Recently, I know, I’ve been talking a lot about the joys of switching to Mac; and at risk of annoying those who don’t really care, I wanted to mention how I deal with personal information management (PIM) synchronisation under Mac OS X.

Synchronisation of personal information such as appointments, contacts and tasks between a portable device and my computer has never proven to be too much of a problem. Blackberry Desktop has always performed quite well — contacts and calendar sync up with Outlook flawlessly. The problem for me has been trying to synchronise data between two computers and a mobile device. If both machines could be synchronised with the mobile device then it wouldn’t be so much of a problem, but I’ve found that often the device is paired with one computer and can’t sync data with a second machine. One solution I found was Funambol.

In a previous blog, I wrote about my encounter with Funambol and was actually quite impressed with how it performed. It did allow me to exchange contact and calendar information between multiple devices including computers, SmartPhones, and even SyncML-enabled mobile phones. My gripe with using Funambol was that it seemed too heavy; there should be an easier way to complete what seems like a simple task! I must admit that I’m also not a big fan of having to use Outlook plug-ins as they have a habit of causing instability — the same goes for Windows Mobile add-ons.

Since starting to work on Mac OS X full-time, I’ve had to start fresh and find a new way to sync all of my personal data. The first thing to get running was synchronisation between my Blackberry and Entourage (Microsoft’s Mac version of Outlook). The native iSync program, which enables data sync between iCal/AddressBook and mobile devices, didn’t recognise the Blackberry nor does it interact with Entourage. I was really happy to find RIM offering a Mac equivalent of the Blackberry Desktop manager — PocketMac. PocketMac not only synchronises data with Microsoft Entourage but also iCal, Address Book, and MeetingMaker. A nice feature is that PocketMac will also copy messages sent via the Blackberry to my Sent Items in Entourage, which makes it easier to keep things together.

The next step is to tell Entourage to sync up with the Mac’s iCal and Address Book; this is as simple as opening Preferences | Sync Services and enabling the relevant options. You’ll see here that we have some overlap; PocketMac is synchronising data with both Entourage and iCal/Address Book, but Entourage is also syncing with iCal/Address Book. Why would we want to do this? Entourage has an annoying limitation (which will hopefully have been addressed in Office for Mac 2007) — all calendar items are synchronised with iCal but the user can’t select which iCal calendar is used. Instead, all items are synced to a fixed calendar called Entourage. Due to this, it’s best to have PocketMac sync directly with iCal as it will then allow me to have my personal calendar info available on my Blackberry while keeping it separate from business appointments. I suppose I could stop PocketMac from syncing directly with Entourage, but the belt-and braces-approach doesn’t seem to be causing any issues.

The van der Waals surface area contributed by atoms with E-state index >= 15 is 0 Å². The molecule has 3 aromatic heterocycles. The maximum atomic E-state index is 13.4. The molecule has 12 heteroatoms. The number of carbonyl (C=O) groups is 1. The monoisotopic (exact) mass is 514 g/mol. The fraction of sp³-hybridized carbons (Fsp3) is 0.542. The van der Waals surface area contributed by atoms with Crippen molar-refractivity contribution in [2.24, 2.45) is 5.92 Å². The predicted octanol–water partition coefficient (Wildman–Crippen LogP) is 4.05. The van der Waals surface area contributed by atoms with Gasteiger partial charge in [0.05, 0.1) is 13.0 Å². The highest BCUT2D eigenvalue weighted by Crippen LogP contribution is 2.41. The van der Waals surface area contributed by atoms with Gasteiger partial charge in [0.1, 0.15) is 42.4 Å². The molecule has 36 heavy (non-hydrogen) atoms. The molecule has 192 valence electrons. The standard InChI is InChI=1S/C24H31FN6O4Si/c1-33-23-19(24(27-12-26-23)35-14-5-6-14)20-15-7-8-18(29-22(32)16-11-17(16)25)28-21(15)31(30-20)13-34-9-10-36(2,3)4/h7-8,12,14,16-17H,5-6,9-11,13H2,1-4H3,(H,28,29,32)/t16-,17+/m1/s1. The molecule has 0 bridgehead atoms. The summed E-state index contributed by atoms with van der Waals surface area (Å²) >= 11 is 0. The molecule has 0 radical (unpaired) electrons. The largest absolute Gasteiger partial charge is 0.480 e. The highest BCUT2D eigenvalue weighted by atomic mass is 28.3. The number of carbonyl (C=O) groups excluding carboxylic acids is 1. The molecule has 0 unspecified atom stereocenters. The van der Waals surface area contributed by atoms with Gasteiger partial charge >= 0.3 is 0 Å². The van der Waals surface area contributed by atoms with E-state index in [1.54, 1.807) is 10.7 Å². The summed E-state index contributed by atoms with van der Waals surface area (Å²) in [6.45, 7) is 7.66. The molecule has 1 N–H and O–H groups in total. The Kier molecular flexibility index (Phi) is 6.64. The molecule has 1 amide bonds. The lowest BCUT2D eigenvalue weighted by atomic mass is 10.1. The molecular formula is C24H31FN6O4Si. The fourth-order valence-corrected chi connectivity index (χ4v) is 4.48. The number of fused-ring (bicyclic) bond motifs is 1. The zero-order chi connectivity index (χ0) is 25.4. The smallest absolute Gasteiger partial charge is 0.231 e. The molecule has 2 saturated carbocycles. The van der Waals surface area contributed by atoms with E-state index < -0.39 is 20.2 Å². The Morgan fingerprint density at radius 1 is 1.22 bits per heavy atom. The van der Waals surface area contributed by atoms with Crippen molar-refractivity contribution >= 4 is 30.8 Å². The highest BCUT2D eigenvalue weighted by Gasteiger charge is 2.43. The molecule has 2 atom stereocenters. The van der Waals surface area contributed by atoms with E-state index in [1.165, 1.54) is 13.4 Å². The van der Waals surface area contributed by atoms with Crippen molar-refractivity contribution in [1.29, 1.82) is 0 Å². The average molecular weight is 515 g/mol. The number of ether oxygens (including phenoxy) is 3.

That’s the Blackberry and laptop taken care of, but how about the second computer? It’s much simpler than you think. I signed up for a 60-day free trial of Apple’s .Mac service. While .Mac encompasses many features and member benefits such as e-mail, online storage space, and a members-only backup application — the feature set that most interested me was synchronisation of iCal, Address Book, Keychains, and bookmarks. Once I’d signed up for a .Mac account, I associated each computer with it and told it to synchronise Address Book and iCal. Amazingly the sync works perfectly with any changes made to my data being mirrored on the other machine. Entourage synchronises with iCal and Address Book on the second machine giving me an exact replica of the first. With .Mac enabled, PocketMac can place a full backup of my Blackberry on .Mac for safekeeping each time it’s connected.

It’s not very often that I’m completely happy with data synchronisation, whether it be contact information or document backups. There is usually a compromise and data can very easily become disjointed with different versions on different devices — none of which agree on who holds the latest info. I’m pretty happy with the setup I have at the moment and haven’t yet accidentally lost an appointment or contact. The fact that .Mac is a subscription service and that I’m going to have to fork out $99 for it in 55 days time isn’t too much of an issue. It’s always nice to find a way of accomplishing something without having to pay out, but with the excellent exchange rate £ for $ at the moment, a subscription breaks down to a monthly cost of less than a packet of cigarettes; when looking at it like that it doesn’t hurt too much!

As usual I would really like to hear from you: tell me how you do it; have you found an easier or cheaper method?